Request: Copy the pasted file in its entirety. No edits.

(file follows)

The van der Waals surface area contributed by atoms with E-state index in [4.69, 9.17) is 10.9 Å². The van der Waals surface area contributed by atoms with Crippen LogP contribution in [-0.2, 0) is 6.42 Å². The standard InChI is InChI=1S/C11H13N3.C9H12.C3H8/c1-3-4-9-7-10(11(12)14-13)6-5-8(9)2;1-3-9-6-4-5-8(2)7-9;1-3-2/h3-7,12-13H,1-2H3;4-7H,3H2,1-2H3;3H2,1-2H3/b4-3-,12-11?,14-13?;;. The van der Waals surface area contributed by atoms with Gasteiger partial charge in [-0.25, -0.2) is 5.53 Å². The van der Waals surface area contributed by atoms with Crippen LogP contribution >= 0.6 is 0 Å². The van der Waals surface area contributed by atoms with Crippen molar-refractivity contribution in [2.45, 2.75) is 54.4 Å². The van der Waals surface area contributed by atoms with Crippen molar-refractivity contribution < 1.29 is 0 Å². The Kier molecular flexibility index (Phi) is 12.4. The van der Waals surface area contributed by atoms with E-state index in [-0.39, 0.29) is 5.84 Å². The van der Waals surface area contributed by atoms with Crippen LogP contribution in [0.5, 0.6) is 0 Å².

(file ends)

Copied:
The van der Waals surface area contributed by atoms with E-state index in [4.69, 9.17) is 10.9 Å². The van der Waals surface area contributed by atoms with Crippen LogP contribution in [-0.2, 0) is 6.42 Å². The standard InChI is InChI=1S/C11H13N3.C9H12.C3H8/c1-3-4-9-7-10(11(12)14-13)6-5-8(9)2;1-3-9-6-4-5-8(2)7-9;1-3-2/h3-7,12-13H,1-2H3;4-7H,3H2,1-2H3;3H2,1-2H3/b4-3-,12-11?,14-13?;;. The van der Waals surface area contributed by atoms with Gasteiger partial charge in [-0.25, -0.2) is 5.53 Å². The van der Waals surface area contributed by atoms with Crippen LogP contribution >= 0.6 is 0 Å². The van der Waals surface area contributed by atoms with Crippen molar-refractivity contribution in [2.45, 2.75) is 54.4 Å². The van der Waals surface area contributed by atoms with Crippen molar-refractivity contribution < 1.29 is 0 Å². The Kier molecular flexibility index (Phi) is 12.4. The van der Waals surface area contributed by atoms with E-state index in [-0.39, 0.29) is 5.84 Å². The van der Waals surface area contributed by atoms with Crippen LogP contribution in [0.5, 0.6) is 0 Å².